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Jordan Roschwalb’s enthusiasm for pins is infectious.

“I wanted to be able to give pin collectors a space to congregate just like sneaker collectors go to Stadium Goods,” said Roschwalb when asked about Pintrill’s first brick-and-mortar store in Williamsburg, Brooklyn. “This will be a flagship where people from all over can come and experience this.”

Roschwalb cofounded Pintrill in 2014 along with Doni Gitlin and Andrew Yung. Over the past two years the brand has grown rapidly with its clever, of-the-moment pins, which retail from $12 to $20 and are released on a weekly basis.

The Pintrill flagship, which opens this Saturday at 231 Grand Street, sells Pintrill’s vast collection of pins. They are displayed on clear pegs to give the appearance that they are floating. The 625-square-foot space, which will also serve as Pintrill’s headquarters, is stocked with vintage pins Roschwalb sources from all over the word — they are featured on rotating trays in a glass box — and supplementary items to display pins such as vintage corkboards, trays and Pintrill’s line of hats.

Different displays in the shop, which is sprinkled with vintage toy viewfinders, will be dedicated to new weekly releases, in-store exclusives and a board behind the cash register that highlights pins customers can trade for.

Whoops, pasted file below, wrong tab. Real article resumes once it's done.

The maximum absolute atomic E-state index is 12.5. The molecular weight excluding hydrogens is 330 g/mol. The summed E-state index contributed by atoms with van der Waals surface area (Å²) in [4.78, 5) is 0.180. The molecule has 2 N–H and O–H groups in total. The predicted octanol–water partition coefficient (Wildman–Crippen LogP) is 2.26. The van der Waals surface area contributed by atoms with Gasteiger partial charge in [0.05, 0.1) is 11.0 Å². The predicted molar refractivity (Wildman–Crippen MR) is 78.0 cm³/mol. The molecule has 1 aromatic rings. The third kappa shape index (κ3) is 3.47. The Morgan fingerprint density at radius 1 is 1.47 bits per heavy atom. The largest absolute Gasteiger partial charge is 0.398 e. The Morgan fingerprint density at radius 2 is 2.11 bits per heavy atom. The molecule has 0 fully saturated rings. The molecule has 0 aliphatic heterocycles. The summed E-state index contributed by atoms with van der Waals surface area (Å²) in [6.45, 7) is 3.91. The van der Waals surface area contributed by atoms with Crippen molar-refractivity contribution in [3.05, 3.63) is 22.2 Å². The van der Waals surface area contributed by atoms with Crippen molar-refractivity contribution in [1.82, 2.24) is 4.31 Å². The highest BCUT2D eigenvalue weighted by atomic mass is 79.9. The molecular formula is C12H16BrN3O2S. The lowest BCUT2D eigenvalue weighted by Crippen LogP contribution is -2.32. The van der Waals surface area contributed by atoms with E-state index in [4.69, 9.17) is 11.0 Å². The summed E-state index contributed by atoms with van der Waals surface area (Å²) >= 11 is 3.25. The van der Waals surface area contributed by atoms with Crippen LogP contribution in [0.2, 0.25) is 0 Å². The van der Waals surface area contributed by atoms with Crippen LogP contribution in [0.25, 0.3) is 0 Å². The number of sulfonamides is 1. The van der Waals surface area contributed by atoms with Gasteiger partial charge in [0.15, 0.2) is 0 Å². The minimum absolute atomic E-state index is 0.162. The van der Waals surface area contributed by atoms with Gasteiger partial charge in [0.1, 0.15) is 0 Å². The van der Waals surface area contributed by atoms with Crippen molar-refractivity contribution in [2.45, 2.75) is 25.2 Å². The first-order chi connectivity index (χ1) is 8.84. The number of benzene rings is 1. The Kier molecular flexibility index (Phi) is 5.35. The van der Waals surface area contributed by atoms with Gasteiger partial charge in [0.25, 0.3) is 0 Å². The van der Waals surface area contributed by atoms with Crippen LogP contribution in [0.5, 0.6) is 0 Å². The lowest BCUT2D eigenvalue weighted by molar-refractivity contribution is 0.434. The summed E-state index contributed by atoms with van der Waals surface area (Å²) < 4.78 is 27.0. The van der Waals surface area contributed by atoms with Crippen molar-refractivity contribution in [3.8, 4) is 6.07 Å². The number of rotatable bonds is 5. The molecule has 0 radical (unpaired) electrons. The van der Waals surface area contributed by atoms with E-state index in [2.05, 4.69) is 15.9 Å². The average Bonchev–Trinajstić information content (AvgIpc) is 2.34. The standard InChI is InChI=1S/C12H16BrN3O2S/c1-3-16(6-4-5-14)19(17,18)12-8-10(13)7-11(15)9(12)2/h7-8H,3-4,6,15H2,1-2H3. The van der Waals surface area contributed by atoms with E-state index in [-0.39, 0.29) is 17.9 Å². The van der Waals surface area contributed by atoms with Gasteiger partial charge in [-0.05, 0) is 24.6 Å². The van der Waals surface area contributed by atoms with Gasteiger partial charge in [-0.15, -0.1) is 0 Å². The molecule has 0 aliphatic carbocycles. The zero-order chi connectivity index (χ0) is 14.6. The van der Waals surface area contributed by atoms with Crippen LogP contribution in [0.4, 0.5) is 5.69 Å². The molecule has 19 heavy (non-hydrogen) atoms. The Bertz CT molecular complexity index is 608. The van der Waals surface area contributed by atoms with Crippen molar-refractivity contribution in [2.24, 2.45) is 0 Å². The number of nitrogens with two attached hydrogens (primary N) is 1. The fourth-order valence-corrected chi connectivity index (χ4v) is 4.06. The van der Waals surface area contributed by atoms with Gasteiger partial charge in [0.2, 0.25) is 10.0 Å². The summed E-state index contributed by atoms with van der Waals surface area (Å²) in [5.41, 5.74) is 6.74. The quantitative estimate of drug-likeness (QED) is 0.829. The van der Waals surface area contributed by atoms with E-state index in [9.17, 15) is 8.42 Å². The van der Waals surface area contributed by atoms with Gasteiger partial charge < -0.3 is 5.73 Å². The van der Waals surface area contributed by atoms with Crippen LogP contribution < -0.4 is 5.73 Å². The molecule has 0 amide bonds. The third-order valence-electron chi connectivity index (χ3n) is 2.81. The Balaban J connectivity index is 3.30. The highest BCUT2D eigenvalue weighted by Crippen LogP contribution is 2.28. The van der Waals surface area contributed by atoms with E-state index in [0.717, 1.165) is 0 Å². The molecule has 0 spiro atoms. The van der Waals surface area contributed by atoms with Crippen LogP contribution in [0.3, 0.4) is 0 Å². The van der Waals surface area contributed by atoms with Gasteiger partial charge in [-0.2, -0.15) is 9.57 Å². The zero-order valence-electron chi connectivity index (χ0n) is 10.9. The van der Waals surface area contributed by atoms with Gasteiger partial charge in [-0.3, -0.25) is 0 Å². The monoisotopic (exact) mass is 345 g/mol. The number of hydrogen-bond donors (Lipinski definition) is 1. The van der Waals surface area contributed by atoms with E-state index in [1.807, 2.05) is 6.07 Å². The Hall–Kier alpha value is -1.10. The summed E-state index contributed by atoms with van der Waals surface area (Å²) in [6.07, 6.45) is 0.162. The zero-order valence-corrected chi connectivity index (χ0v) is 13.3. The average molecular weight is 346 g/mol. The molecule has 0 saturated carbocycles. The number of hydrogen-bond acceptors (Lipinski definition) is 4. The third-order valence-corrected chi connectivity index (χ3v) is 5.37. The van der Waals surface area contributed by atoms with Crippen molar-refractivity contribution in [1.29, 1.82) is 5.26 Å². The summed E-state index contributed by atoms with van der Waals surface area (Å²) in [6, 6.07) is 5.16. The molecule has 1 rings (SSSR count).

“Essentially every Monday we are going to post pins to Instagram that are available,” said Roschwalb, who commissioned Baron Von Fancy to paint a Buy, Sell, Trade graphic at the entrance of the store.

The store also includes a custom pin bar where shoppers can select from small containers of pins and buy them in packages that retail from $49 to $199. Roschwalb is hoping this service will make it easier and more affordable for shoppers to customize their own pieces.

Pintrill has also partnered with Levi’s — the company created pins for the brand — on a denim jacket customization service. The store will carry vintage and new Levi’s jackets covered in themed pins and patches ranging from “Star Wars” to NASA. These jackets will retail from $1,500 to $2,000.

“The service is in development, but I envision that you can buy a jacket from Levi’s down the street and bring it here and let us know what theme you want. We can then source the pins and customize it,” Roschwalb told WWD.

According to Roschwalb, Pintrill is profitable and last holiday season the business doubled its sales over the previous year. In addition to its e-commerce site, the brand is sold in stores including Urban Outfitters, Collette, United Arrows and Nordstrom. Pintrill also produces private label pins for brands such as NBC, Perry Ellis and Adidas. While Roschwalb has noticed more competition in the pin industry since launching, he welcomes it and has advice for bigger brands getting into the field.

“The biggest thing that brands get wrong, unless you are Nike or Adidas, is putting your logo on a pin,” said Roschwalb. “If you are looking at the younger generation, they don’t want to wear logos. The days of wearing Gap hoodies or going into Abercrombie & Fitch and buying a logo T-shirt are over, and just because a pin is a different product doesn’t mean it’s going to work.”

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